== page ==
Quantification of the Expression Profile and Identification of Differentially Expressed Transcripts (DETs)

Clean reads were obtained after removing any low-quality reads and those reads containing adapters and poly-N with Trimmomatic 0.4 (Bolger et al., 2014). Gene expression levels were identified by calculating the total numbers of the fragments mapping to each transcript and then converting these fragment counts to fragments per kilobase of transcript per million mapped reads (FPKM) for their normalization. Differential expression analysis was performed using the DESeq2 package (Anders and Huber, 2010). The resulting P-values were adjusted using the Benjamini and Hochberg approach (Benjamini and Hochberg, 1995) for controlling the false discovery rate (FDR). Genes with FDR < 0.01 and fold-change ≥ 2 or ≤ −2 found by DESeq2 were designated as those differentially expressed.

Functional Annotation and Classification of Transcripts

Non-redundant transcripts were annotated and searched against eight databases: Nr (NCBI non-redundant protein sequences), GO (Gene Ontology) (Ashburner et al., 2000), Swiss-Prot (Apweiler et al., 2004), Clusters of Orthologous Groups of proteins (COG) (Tatusov et al., 2000), evolutionary genealogy of genes: Non-supervised Orthologous Groups (eggNOG) (Huerta-Cepas et al., 2016), euKaryotic Ortholog Groups (KOG) (Koonin et al., 2004), KEGG (Kyoto Encyclopedia of Genes and Genomes) (Kanehisa et al., 2004), and Pfam (El-Gebali et al., 2018). In all these searches, an E-value of 10−5 was the cutoff.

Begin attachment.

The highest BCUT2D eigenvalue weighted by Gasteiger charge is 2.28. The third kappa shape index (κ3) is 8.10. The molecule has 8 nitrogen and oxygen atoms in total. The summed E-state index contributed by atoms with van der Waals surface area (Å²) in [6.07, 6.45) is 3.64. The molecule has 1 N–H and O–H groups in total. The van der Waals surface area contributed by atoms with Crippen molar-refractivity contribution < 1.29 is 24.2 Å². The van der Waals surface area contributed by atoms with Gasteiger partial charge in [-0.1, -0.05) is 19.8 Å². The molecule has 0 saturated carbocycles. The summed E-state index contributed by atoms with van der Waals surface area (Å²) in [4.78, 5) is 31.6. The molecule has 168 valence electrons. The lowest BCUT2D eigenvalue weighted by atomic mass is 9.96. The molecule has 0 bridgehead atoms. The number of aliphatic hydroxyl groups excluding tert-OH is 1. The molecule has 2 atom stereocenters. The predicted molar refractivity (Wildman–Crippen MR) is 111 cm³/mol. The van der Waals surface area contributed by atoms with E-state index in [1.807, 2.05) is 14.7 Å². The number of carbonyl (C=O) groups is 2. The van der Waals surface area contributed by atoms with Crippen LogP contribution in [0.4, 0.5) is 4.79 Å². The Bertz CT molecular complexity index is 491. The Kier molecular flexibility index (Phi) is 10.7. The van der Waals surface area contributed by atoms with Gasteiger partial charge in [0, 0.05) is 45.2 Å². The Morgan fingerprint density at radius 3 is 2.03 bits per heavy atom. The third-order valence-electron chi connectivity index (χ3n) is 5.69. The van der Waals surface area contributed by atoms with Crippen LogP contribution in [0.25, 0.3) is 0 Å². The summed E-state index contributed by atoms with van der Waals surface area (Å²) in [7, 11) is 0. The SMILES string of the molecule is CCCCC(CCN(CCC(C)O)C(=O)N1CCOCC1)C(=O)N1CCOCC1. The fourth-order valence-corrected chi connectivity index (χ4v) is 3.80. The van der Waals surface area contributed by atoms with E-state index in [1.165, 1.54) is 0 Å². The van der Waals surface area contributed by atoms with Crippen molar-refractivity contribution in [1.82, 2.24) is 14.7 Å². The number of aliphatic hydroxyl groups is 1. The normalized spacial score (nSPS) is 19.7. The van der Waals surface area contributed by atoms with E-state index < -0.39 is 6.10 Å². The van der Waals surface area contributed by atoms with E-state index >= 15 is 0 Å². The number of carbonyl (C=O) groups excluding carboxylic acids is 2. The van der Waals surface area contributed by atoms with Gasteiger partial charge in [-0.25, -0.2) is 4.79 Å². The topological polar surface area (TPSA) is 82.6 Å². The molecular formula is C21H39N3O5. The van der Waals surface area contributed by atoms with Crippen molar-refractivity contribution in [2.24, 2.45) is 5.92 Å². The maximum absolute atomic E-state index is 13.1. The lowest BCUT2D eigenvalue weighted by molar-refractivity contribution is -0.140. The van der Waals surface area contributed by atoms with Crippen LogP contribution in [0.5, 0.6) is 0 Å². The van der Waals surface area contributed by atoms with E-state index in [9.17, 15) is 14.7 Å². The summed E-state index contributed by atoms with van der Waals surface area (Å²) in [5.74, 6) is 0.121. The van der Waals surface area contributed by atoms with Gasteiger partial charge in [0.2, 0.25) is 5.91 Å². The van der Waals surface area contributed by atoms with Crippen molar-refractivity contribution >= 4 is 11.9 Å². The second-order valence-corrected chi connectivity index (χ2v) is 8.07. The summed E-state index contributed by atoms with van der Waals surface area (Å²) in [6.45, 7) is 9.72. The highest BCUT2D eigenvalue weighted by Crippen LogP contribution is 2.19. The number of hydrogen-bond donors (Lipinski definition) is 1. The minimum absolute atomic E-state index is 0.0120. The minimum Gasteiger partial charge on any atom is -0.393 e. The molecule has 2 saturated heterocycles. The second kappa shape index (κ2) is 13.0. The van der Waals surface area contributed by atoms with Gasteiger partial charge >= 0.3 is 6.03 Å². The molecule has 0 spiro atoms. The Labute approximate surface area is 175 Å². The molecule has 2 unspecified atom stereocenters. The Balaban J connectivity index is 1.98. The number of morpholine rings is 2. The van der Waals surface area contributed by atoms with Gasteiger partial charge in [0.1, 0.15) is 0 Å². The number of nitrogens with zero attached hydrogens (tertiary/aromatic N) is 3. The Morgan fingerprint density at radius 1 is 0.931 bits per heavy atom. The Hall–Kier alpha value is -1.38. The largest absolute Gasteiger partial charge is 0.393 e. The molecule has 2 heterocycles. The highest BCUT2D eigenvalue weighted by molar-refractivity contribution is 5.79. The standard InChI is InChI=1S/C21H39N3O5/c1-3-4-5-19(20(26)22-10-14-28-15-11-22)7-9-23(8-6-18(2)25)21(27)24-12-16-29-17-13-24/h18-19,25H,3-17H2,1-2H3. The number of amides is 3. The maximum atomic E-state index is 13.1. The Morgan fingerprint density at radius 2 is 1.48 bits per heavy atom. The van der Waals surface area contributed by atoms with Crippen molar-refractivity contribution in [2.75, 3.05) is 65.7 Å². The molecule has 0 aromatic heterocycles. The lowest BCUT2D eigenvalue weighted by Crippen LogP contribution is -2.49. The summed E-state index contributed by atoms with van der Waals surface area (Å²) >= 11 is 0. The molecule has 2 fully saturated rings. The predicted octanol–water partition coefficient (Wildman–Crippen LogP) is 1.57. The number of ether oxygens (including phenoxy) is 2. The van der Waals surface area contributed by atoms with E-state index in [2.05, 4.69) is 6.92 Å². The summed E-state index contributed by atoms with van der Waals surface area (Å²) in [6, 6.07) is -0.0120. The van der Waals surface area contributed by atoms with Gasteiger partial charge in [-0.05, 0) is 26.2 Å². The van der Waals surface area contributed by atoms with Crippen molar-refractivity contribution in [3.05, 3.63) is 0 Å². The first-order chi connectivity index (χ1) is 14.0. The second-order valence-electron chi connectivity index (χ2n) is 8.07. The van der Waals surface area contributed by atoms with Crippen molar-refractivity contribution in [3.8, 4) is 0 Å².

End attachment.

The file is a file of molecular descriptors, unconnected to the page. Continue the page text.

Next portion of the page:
GO and KEGG Pathway Enrichment Analysis of DETs

The GO and KEGG pathway enrichment analysis of DETs were, respectively, carried out by the gProfiler package and KOBAS 3.0 (Xie et al., 2011). For this, the Benjamini–Hochberg method was also used to conduct the multiple testing in a corrected manner (Benjamini and Hochberg, 1995) by controlling the FDR (5%). Additionally, the small term cutoff value was set to five.

Quantitative RT-PCR (qRT-PCR) Validation